Too much ambition, not enough delivery
Review by Jim Trageser
Those literary and dramatic works that have most successfully addressed life's Big Issues have been those that take the most modest aim. Camus didn't set out to explain the Western soul, just to try to figure out what might drive a normal man to commit murder. Hemingway, Dickens, Arthur Miller each created works of monumental impact because they took aim at a small slice of the human heart and in capturing it so perfectly helped us imagine the larger whole.
In "Pentecost," playwright David Edgar takes a different approach he tries to nail the wholeness of humanity in one sitting.
And in so doing, he fails at his attempts to impart wisdom or insight.
For starters, there's this: The play is far too long to hold an audience's attention, with far too many passages that stay beyond their welcome. The three hours-plus of "Pentecost" could easily be reduced to a more comfortable two without losing any of the play's message in fact, by better holding the audience's attention, it would allow Edgar to more effectively whap his audience upside the head with all his many political messages.
And his story rambles all over the place thematically: the role of art in assessing a culture's value, the way in which cultures are defined by their own self-image, immigration policy, the legitimacy of terror as a political weapon.
A small sliver of any of those ought to provide more than enough clay for any playwright to work with, but Edgar tackles them all at least superficially.
And that's the main problem: His story idea the discovery of a potentially important early Renaissance painting hidden beneath subsequent paintings in an abandoned East European church is imaginative and fertile. But you can't cover as much philosophical and political ground as Edgar does in "Pentecost" and do any of them justice.
The cast is strong, and work together to try to breathe some humanity into the caricatures they're handed. Michael Santo as the British art professor turns in perhaps the fullest creation, a man of many shades of gray. Elijah Alexander's portrayal of the American art historian has touches of Jeff Goldblum's mathematician in "Jurassic Park" about it bringing fiery passion, yet lots of room for self-doubt.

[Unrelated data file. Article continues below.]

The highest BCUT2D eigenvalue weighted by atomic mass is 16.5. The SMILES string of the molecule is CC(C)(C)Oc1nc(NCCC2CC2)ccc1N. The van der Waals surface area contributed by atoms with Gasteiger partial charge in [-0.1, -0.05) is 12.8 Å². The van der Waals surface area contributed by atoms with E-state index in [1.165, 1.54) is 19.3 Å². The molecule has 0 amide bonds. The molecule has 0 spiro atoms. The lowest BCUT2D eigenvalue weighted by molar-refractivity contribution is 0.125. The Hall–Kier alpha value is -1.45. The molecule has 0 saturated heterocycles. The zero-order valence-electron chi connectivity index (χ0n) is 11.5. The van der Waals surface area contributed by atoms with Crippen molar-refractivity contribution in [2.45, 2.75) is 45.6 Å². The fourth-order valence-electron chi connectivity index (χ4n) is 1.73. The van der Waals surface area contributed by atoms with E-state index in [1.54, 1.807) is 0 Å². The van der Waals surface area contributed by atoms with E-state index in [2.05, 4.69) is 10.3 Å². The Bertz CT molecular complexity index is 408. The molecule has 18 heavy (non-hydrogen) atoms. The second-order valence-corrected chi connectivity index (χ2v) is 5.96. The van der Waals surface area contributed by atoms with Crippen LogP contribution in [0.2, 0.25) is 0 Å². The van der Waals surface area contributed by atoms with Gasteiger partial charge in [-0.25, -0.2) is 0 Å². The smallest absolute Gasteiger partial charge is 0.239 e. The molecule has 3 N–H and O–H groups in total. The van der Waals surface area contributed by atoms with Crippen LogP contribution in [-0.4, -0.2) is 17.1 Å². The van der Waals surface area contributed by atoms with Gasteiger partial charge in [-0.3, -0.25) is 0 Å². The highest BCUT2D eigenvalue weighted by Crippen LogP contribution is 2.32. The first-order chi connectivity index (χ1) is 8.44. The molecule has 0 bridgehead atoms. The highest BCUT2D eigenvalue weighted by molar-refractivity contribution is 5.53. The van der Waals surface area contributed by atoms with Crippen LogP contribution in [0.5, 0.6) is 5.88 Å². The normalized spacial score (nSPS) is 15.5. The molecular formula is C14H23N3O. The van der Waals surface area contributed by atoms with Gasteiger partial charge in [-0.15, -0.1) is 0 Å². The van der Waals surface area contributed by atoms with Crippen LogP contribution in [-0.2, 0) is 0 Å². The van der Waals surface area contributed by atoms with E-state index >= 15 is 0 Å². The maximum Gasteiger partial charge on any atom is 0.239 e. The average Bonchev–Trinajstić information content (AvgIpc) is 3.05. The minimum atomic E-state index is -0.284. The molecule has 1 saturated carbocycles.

The rest of the characters are so poorly drawn that there's little for their actors to do other than hang as much flesh on them as possible. Odd, too, that it's the two Western characters who are partially filled out with the Eastern European and Third World characters little more than scenery inserted to make political points.
Mark Lamos' direction also leaves something to be desired. The thick accents he has everyone but the American speaking in make following the dialogue difficult you shouldn't have to expend conscious effort to understand what the actors are saying in order to follow the story.
The combination of Michael Yeargan's set, York Kennedy's lighting and Paul Peterson's sound system creates a truly effective sensory experience. It's like really being in an old church and seeing a very old painting being brought back to life.
That's not nearly enough to salvage the production, of course, and "Pentecost" ultimately comes up short because Edgar's ambition far outstrips his ability to deliver.
Jim Trageser is a writer and editor living in Escondido, Calif.
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